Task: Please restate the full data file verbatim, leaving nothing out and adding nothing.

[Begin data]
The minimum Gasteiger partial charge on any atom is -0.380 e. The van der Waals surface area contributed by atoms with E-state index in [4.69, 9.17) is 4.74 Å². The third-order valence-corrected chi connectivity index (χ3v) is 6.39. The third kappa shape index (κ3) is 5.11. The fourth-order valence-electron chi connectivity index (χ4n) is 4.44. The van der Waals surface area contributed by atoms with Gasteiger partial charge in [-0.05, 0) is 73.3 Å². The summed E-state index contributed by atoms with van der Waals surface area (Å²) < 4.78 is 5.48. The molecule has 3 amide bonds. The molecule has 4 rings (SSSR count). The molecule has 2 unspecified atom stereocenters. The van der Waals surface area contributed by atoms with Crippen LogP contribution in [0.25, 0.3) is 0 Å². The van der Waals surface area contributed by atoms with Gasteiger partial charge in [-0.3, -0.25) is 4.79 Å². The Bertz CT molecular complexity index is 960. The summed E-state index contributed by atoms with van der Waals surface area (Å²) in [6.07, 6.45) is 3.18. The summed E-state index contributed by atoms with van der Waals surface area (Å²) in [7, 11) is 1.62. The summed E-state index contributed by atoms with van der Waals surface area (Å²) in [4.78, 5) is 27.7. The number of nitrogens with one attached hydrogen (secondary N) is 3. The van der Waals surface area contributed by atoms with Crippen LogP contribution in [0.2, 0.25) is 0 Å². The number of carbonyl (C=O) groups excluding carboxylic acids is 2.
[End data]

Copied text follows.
The minimum Gasteiger partial charge on any atom is -0.380 e. The van der Waals surface area contributed by atoms with E-state index in [4.69, 9.17) is 4.74 Å². The third-order valence-corrected chi connectivity index (χ3v) is 6.39. The third kappa shape index (κ3) is 5.11. The fourth-order valence-electron chi connectivity index (χ4n) is 4.44. The van der Waals surface area contributed by atoms with Gasteiger partial charge in [-0.05, 0) is 73.3 Å². The summed E-state index contributed by atoms with van der Waals surface area (Å²) < 4.78 is 5.48. The molecule has 3 amide bonds. The molecule has 4 rings (SSSR count). The molecule has 2 unspecified atom stereocenters. The van der Waals surface area contributed by atoms with Crippen LogP contribution in [0.25, 0.3) is 0 Å². The van der Waals surface area contributed by atoms with Gasteiger partial charge in [-0.3, -0.25) is 4.79 Å². The Bertz CT molecular complexity index is 960. The summed E-state index contributed by atoms with van der Waals surface area (Å²) in [6.07, 6.45) is 3.18. The summed E-state index contributed by atoms with van der Waals surface area (Å²) in [7, 11) is 1.62. The summed E-state index contributed by atoms with van der Waals surface area (Å²) in [4.78, 5) is 27.7. The number of nitrogens with one attached hydrogen (secondary N) is 3. The van der Waals surface area contributed by atoms with Crippen LogP contribution in [0.2, 0.25) is 0 Å². The number of carbonyl (C=O) groups excluding carboxylic acids is 2.